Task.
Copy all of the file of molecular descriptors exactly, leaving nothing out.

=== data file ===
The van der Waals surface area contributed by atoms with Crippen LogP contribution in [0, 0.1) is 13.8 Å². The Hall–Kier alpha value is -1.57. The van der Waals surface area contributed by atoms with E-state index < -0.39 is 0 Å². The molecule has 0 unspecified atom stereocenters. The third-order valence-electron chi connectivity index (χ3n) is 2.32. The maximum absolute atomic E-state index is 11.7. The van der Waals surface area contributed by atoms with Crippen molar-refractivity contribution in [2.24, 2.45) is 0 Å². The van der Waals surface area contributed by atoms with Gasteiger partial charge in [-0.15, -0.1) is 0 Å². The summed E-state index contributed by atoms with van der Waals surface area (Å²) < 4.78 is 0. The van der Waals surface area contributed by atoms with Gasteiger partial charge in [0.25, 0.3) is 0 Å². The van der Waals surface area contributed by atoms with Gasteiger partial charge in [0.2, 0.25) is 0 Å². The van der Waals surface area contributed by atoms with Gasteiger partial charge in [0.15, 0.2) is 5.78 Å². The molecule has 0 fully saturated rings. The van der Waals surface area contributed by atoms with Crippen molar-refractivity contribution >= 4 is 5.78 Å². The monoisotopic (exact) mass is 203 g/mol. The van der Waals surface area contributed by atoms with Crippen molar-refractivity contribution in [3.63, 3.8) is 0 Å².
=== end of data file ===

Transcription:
The van der Waals surface area contributed by atoms with Crippen LogP contribution in [0, 0.1) is 13.8 Å². The Hall–Kier alpha value is -1.57. The van der Waals surface area contributed by atoms with E-state index < -0.39 is 0 Å². The molecule has 0 unspecified atom stereocenters. The third-order valence-electron chi connectivity index (χ3n) is 2.32. The maximum absolute atomic E-state index is 11.7. The van der Waals surface area contributed by atoms with Crippen molar-refractivity contribution in [2.24, 2.45) is 0 Å². The van der Waals surface area contributed by atoms with Gasteiger partial charge in [-0.15, -0.1) is 0 Å². The summed E-state index contributed by atoms with van der Waals surface area (Å²) < 4.78 is 0. The van der Waals surface area contributed by atoms with Gasteiger partial charge in [0.25, 0.3) is 0 Å². The van der Waals surface area contributed by atoms with Gasteiger partial charge in [0.2, 0.25) is 0 Å². The van der Waals surface area contributed by atoms with Gasteiger partial charge in [0.15, 0.2) is 5.78 Å². The molecule has 0 fully saturated rings. The van der Waals surface area contributed by atoms with Crippen molar-refractivity contribution >= 4 is 5.78 Å². The monoisotopic (exact) mass is 203 g/mol. The van der Waals surface area contributed by atoms with Crippen molar-refractivity contribution in [3.63, 3.8) is 0 Å².